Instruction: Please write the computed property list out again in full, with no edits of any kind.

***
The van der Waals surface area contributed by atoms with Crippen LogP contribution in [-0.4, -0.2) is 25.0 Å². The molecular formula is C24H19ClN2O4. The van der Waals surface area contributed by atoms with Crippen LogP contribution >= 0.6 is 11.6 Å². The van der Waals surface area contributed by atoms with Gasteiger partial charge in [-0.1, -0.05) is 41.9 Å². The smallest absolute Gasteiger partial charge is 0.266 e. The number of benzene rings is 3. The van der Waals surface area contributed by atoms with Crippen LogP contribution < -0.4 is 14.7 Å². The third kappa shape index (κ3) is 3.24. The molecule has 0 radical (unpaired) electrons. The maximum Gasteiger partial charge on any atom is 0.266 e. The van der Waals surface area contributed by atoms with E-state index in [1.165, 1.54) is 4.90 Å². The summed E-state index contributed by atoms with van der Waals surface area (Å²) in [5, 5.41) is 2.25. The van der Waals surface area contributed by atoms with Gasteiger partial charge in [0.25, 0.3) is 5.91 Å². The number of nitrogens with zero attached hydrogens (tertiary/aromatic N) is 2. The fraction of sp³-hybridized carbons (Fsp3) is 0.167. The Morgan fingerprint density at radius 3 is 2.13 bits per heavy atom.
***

The van der Waals surface area contributed by atoms with Crippen LogP contribution in [-0.4, -0.2) is 25.0 Å². The molecular formula is C24H19ClN2O4. The van der Waals surface area contributed by atoms with Crippen LogP contribution >= 0.6 is 11.6 Å². The van der Waals surface area contributed by atoms with Gasteiger partial charge in [-0.1, -0.05) is 41.9 Å². The smallest absolute Gasteiger partial charge is 0.266 e. The number of benzene rings is 3. The van der Waals surface area contributed by atoms with Crippen LogP contribution < -0.4 is 14.7 Å². The third kappa shape index (κ3) is 3.24. The molecule has 0 radical (unpaired) electrons. The maximum Gasteiger partial charge on any atom is 0.266 e. The van der Waals surface area contributed by atoms with E-state index in [1.165, 1.54) is 4.90 Å². The summed E-state index contributed by atoms with van der Waals surface area (Å²) in [5, 5.41) is 2.25. The van der Waals surface area contributed by atoms with Gasteiger partial charge in [0.25, 0.3) is 5.91 Å². The number of nitrogens with zero attached hydrogens (tertiary/aromatic N) is 2. The fraction of sp³-hybridized carbons (Fsp3) is 0.167. The Morgan fingerprint density at radius 3 is 2.13 bits per heavy atom.